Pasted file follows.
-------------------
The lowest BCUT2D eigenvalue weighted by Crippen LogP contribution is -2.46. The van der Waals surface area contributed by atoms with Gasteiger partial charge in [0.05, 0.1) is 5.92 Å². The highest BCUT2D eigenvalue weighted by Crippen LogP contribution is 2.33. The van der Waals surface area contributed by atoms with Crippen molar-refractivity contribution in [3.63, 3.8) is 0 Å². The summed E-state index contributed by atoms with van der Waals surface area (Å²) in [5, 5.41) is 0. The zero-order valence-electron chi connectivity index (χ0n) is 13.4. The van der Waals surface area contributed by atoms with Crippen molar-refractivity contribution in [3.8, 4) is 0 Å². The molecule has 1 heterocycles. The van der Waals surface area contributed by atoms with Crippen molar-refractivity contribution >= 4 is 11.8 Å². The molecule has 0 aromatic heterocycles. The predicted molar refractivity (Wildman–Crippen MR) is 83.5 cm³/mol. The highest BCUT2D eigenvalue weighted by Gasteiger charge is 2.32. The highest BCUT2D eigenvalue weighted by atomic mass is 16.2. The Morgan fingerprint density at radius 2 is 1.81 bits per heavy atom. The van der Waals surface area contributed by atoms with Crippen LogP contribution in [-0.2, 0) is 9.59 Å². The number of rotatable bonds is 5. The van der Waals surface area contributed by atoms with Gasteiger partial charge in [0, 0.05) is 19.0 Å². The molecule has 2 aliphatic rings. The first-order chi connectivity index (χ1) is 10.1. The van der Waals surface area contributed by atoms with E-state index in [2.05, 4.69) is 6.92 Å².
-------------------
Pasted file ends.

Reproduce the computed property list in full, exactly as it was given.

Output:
The lowest BCUT2D eigenvalue weighted by Crippen LogP contribution is -2.46. The van der Waals surface area contributed by atoms with Gasteiger partial charge in [0.05, 0.1) is 5.92 Å². The highest BCUT2D eigenvalue weighted by Crippen LogP contribution is 2.33. The van der Waals surface area contributed by atoms with Crippen molar-refractivity contribution in [3.63, 3.8) is 0 Å². The summed E-state index contributed by atoms with van der Waals surface area (Å²) in [5, 5.41) is 0. The zero-order valence-electron chi connectivity index (χ0n) is 13.4. The van der Waals surface area contributed by atoms with Crippen molar-refractivity contribution in [3.8, 4) is 0 Å². The molecule has 1 heterocycles. The van der Waals surface area contributed by atoms with Crippen molar-refractivity contribution >= 4 is 11.8 Å². The molecule has 0 aromatic heterocycles. The predicted molar refractivity (Wildman–Crippen MR) is 83.5 cm³/mol. The highest BCUT2D eigenvalue weighted by Gasteiger charge is 2.32. The highest BCUT2D eigenvalue weighted by atomic mass is 16.2. The Morgan fingerprint density at radius 2 is 1.81 bits per heavy atom. The van der Waals surface area contributed by atoms with Crippen LogP contribution in [-0.2, 0) is 9.59 Å². The number of rotatable bonds is 5. The van der Waals surface area contributed by atoms with Gasteiger partial charge in [0, 0.05) is 19.0 Å². The molecule has 2 aliphatic rings. The first-order chi connectivity index (χ1) is 10.1. The van der Waals surface area contributed by atoms with E-state index in [2.05, 4.69) is 6.92 Å².